For equities I tend to take stops off overnight and put them back on when things have settled down after the open.

From a trade management point of view you might say that a share that is only a point or two to the good by the end of the day is not really performing as you anticipated and should therefore be closed off.
 

OLdNoob

Member
80 16
Cheers guys, sorry to be slow OldNoob, but when you say "close half your position", does that entail opening 2 identical positions at entry, and then closing one of them when you want to?
I like this idea and just want to make sure I would be doing it right.
No not 2 positions, you open your normal position as per your risk management rules, lets say for example that is £2 per point. lets say the market moves 40 points in your favour and you are about to move your stop to break even, first you close half the trade (£40 profit) move the stop for the rest of the position and let it run, if the stop gets hit you still have your £40 rather then nothing whilst still not letting a winner turn into a loser.

I hope thats clear.
 

daveylibra

Junior member
23 0
Hi, yes the method is clear, but I trade with IG and cannot see how to close half the trade.
On the ticket I have options to close or edit, but cannot see how to partially close. Sorry!
 

mb325

Well-known member
473 87
Hi, yes the method is clear, but I trade with IG and cannot see how to close half the trade.
On the ticket I have options to close or edit, but cannot see how to partially close. Sorry!
can you not change the amount that you close?

e.g. you are long at £20/point, on the order ticket can't you amend the 20 to 10 to close half the position?
 

darktone

Veteren member
3,917 1,000
10ppp or 10x1ppp, same deal. If your platform doesn't allow partial closes you can always use multiple tardes for an overall position. this will give you some flexibility.

Stops to BE.................no! :LOL:
 

remme001

Member
69 2
Hi, yes the method is clear, but I trade with IG and cannot see how to close half the trade.
On the ticket I have options to close or edit, but cannot see how to partially close. Sorry!
You can partial close just by opening a ticket on the same instrument but trading in the oposite direction and editing the size based on the amount you want to partially close. As long as you don't have 'force open' checked it will partial close your existing position.
 

Splitlink

Legendary member
10,850 1,232
After reading this thread I decided to give this BE business a try. I made six trades on the 1m chart, determined to try my level best to close before running a loss.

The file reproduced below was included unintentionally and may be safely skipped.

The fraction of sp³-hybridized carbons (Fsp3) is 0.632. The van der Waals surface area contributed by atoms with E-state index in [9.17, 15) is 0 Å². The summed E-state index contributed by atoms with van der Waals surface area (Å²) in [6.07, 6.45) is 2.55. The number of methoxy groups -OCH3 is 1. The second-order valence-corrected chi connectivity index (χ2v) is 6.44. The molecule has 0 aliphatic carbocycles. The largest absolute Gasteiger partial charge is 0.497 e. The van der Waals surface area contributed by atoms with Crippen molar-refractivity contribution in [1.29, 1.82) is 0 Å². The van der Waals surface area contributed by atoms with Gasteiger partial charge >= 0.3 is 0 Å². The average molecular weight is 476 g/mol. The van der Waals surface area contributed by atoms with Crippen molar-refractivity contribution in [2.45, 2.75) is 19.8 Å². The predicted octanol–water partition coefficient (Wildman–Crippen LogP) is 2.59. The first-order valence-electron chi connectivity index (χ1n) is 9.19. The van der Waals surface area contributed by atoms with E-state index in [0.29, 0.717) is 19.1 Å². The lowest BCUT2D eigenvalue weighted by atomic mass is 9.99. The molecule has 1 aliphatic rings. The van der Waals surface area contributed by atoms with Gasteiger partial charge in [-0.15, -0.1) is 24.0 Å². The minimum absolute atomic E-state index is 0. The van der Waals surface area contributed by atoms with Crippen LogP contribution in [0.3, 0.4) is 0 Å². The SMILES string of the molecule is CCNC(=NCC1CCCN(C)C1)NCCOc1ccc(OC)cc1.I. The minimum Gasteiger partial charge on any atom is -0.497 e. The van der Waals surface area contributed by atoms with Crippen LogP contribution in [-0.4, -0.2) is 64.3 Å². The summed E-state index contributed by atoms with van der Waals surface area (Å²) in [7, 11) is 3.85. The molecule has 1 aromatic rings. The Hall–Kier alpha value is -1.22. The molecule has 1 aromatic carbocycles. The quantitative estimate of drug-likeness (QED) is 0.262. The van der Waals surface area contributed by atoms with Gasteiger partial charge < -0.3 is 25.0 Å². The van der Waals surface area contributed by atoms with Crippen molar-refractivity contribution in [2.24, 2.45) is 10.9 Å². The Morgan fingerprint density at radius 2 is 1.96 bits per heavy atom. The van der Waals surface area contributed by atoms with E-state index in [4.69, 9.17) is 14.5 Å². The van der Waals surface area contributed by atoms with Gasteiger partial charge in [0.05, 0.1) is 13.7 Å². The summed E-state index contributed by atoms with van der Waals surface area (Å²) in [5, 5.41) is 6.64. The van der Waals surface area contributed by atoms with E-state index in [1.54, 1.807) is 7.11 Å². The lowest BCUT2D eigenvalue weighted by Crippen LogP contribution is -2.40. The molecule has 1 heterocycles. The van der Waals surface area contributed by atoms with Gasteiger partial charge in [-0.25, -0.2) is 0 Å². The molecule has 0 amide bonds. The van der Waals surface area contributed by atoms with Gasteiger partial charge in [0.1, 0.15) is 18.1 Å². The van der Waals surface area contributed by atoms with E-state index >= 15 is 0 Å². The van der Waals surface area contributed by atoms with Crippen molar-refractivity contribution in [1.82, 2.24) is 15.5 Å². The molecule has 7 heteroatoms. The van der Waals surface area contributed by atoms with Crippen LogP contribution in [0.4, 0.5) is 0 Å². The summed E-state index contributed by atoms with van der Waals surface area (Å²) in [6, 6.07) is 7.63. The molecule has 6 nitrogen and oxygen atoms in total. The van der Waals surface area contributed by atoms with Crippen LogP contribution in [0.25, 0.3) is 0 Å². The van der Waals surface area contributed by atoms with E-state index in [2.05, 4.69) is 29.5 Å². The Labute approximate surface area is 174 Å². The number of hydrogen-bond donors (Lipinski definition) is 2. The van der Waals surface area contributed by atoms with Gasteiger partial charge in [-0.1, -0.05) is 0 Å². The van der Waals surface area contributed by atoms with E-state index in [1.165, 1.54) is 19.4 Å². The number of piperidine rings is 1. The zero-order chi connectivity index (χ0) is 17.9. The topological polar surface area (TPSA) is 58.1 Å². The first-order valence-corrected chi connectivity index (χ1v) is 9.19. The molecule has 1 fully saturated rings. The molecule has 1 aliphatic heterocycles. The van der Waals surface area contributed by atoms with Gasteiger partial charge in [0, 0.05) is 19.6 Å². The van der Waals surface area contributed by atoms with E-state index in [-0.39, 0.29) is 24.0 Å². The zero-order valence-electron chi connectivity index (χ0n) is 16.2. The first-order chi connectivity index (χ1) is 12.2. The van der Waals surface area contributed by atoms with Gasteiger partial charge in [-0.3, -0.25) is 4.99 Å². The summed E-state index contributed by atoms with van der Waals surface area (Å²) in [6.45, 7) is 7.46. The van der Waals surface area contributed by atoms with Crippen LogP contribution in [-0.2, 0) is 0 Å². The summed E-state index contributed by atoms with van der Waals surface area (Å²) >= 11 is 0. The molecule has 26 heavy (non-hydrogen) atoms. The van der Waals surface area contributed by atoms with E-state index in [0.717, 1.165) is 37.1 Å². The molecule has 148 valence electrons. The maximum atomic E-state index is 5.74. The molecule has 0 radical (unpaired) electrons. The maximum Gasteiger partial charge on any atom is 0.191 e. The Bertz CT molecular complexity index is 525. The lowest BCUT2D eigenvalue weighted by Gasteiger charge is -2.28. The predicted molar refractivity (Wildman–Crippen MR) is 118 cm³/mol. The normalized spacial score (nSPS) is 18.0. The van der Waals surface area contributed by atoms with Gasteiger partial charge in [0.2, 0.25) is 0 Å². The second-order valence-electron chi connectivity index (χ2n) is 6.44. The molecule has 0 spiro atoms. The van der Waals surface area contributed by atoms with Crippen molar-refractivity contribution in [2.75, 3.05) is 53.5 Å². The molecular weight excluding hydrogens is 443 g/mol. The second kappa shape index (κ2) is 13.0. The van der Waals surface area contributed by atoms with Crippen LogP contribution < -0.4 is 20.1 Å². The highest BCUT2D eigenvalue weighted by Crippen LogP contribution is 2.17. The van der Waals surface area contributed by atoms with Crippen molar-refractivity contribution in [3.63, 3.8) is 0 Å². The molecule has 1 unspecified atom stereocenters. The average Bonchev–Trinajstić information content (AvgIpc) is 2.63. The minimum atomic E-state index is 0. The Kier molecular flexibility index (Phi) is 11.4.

I give fair warning, to do this, one must park his backside on a chair and watch the screen the whole time. Between 1533 and 1704 all those trades made a profit which were, in points 3.2, 0.7, 2.2, 1, 5.5, 0.5.

It is not easy to do this, especially at my age, but it can be done and I think that I can do better. I'm going to try. One must do this at turning points, while trying to get into the bigger run that you think is there.

I was in the family business and an old customer came in. He wanted to chat. It was the trade that made the 5.5. and I closed it, at once. One must focus and not get distracted by anything. Most of the trades were closed out after having made a better profit. ie. thery were running back and would have gone into loss.

Anyone, who tries this---remember---go to the w.c. and have that coffee before you start! Shut the door, as well, and don't stop until you get started on the run that you are aiming for.

I must admit that I am looking forward to Monday, to give it another try.

Oh, yes. I am a spreadbetter.
 

dbphoenix

Legendary member
6,952 1,244
I have read that a trader should "move his stop-loss to break-even as soon as possible." This is from Dr Elder, (by the way, from a book I rate highly, Come Into My Trading Room.) But when is "as soon as possible?
Characterize your market and your instrument. For example, how deep can a countermove be before it becomes a reversal? 3t? 5pts? 10? 20? This is easy to determine though it takes time. And it will vary with each interval and each instrument (if you trade futures, you only have to do it once). However, the time is well-spent. Once you have that, you know when and where and how to move your stop.
 

piphoe

Legendary member
10,038 194
Characterize your market and your instrument. For example, how deep can a countermove be before it becomes a reversal? 3t? 5pts? 10? 20? This is easy to determine though it takes time. And it will vary with each interval and each instrument (if you trade futures, you only have to do it once). However, the time is well-spent. Once you have that, you know when and where and how to move your stop.
a countermove AKA pullback can be of any depth...there is no avg "countermove" in any instument in any given timeframe.

buying/selling is random and way i deal with this is to move toward the macro